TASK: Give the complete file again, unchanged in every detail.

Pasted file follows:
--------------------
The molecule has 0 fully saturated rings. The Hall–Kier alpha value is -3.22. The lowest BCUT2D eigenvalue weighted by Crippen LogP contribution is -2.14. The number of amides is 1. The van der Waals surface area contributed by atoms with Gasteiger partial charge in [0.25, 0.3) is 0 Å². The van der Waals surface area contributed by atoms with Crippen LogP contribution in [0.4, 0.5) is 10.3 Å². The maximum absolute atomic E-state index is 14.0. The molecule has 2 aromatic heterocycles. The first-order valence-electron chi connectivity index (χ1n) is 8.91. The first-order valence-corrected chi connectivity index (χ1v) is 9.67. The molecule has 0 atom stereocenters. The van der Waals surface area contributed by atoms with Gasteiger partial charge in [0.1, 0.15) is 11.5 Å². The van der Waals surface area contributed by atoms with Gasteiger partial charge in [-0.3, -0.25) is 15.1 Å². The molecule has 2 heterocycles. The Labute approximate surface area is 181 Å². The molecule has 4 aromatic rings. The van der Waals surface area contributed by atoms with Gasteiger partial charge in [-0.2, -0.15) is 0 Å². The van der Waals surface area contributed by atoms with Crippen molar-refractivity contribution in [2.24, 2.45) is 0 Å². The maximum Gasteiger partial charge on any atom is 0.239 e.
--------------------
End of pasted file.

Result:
The molecule has 0 fully saturated rings. The Hall–Kier alpha value is -3.22. The lowest BCUT2D eigenvalue weighted by Crippen LogP contribution is -2.14. The number of amides is 1. The van der Waals surface area contributed by atoms with Gasteiger partial charge in [0.25, 0.3) is 0 Å². The van der Waals surface area contributed by atoms with Crippen LogP contribution in [0.4, 0.5) is 10.3 Å². The maximum absolute atomic E-state index is 14.0. The molecule has 2 aromatic heterocycles. The first-order valence-electron chi connectivity index (χ1n) is 8.91. The first-order valence-corrected chi connectivity index (χ1v) is 9.67. The molecule has 0 atom stereocenters. The van der Waals surface area contributed by atoms with Gasteiger partial charge in [0.1, 0.15) is 11.5 Å². The van der Waals surface area contributed by atoms with Gasteiger partial charge in [-0.3, -0.25) is 15.1 Å². The molecule has 2 heterocycles. The Labute approximate surface area is 181 Å². The molecule has 4 aromatic rings. The van der Waals surface area contributed by atoms with Gasteiger partial charge in [-0.2, -0.15) is 0 Å². The van der Waals surface area contributed by atoms with Crippen molar-refractivity contribution in [2.24, 2.45) is 0 Å². The maximum Gasteiger partial charge on any atom is 0.239 e.